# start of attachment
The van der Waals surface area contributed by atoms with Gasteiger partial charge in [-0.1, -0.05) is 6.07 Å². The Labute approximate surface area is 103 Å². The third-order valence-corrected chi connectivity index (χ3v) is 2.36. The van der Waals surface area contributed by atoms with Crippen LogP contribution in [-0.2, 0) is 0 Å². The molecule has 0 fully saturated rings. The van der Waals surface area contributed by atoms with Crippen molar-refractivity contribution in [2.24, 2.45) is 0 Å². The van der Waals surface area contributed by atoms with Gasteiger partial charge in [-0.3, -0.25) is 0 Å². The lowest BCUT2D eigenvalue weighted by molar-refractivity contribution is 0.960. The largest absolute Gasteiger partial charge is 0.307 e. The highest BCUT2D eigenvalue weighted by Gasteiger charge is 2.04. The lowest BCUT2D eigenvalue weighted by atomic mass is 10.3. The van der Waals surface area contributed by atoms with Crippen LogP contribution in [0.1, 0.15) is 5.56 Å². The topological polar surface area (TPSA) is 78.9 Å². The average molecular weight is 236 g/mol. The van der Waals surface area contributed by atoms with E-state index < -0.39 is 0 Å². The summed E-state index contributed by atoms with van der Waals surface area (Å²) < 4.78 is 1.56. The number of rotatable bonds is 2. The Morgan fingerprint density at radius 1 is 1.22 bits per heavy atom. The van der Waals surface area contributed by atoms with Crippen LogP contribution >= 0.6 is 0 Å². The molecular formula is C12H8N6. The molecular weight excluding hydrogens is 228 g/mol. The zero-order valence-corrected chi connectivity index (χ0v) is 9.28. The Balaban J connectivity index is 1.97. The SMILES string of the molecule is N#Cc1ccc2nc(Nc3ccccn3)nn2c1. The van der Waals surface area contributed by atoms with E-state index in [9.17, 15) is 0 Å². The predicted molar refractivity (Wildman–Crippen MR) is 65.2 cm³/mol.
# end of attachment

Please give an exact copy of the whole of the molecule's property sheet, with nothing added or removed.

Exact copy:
The van der Waals surface area contributed by atoms with Gasteiger partial charge in [-0.1, -0.05) is 6.07 Å². The Labute approximate surface area is 103 Å². The third-order valence-corrected chi connectivity index (χ3v) is 2.36. The van der Waals surface area contributed by atoms with Crippen LogP contribution in [-0.2, 0) is 0 Å². The molecule has 0 fully saturated rings. The van der Waals surface area contributed by atoms with Crippen molar-refractivity contribution in [2.24, 2.45) is 0 Å². The van der Waals surface area contributed by atoms with Gasteiger partial charge in [-0.3, -0.25) is 0 Å². The lowest BCUT2D eigenvalue weighted by molar-refractivity contribution is 0.960. The largest absolute Gasteiger partial charge is 0.307 e. The highest BCUT2D eigenvalue weighted by Gasteiger charge is 2.04. The lowest BCUT2D eigenvalue weighted by atomic mass is 10.3. The van der Waals surface area contributed by atoms with Crippen LogP contribution in [0.1, 0.15) is 5.56 Å². The topological polar surface area (TPSA) is 78.9 Å². The average molecular weight is 236 g/mol. The van der Waals surface area contributed by atoms with E-state index < -0.39 is 0 Å². The summed E-state index contributed by atoms with van der Waals surface area (Å²) < 4.78 is 1.56. The number of rotatable bonds is 2. The Morgan fingerprint density at radius 1 is 1.22 bits per heavy atom. The van der Waals surface area contributed by atoms with Crippen LogP contribution >= 0.6 is 0 Å². The molecular formula is C12H8N6. The molecular weight excluding hydrogens is 228 g/mol. The zero-order valence-corrected chi connectivity index (χ0v) is 9.28. The Balaban J connectivity index is 1.97. The SMILES string of the molecule is N#Cc1ccc2nc(Nc3ccccn3)nn2c1. The van der Waals surface area contributed by atoms with E-state index in [9.17, 15) is 0 Å². The predicted molar refractivity (Wildman–Crippen MR) is 65.2 cm³/mol.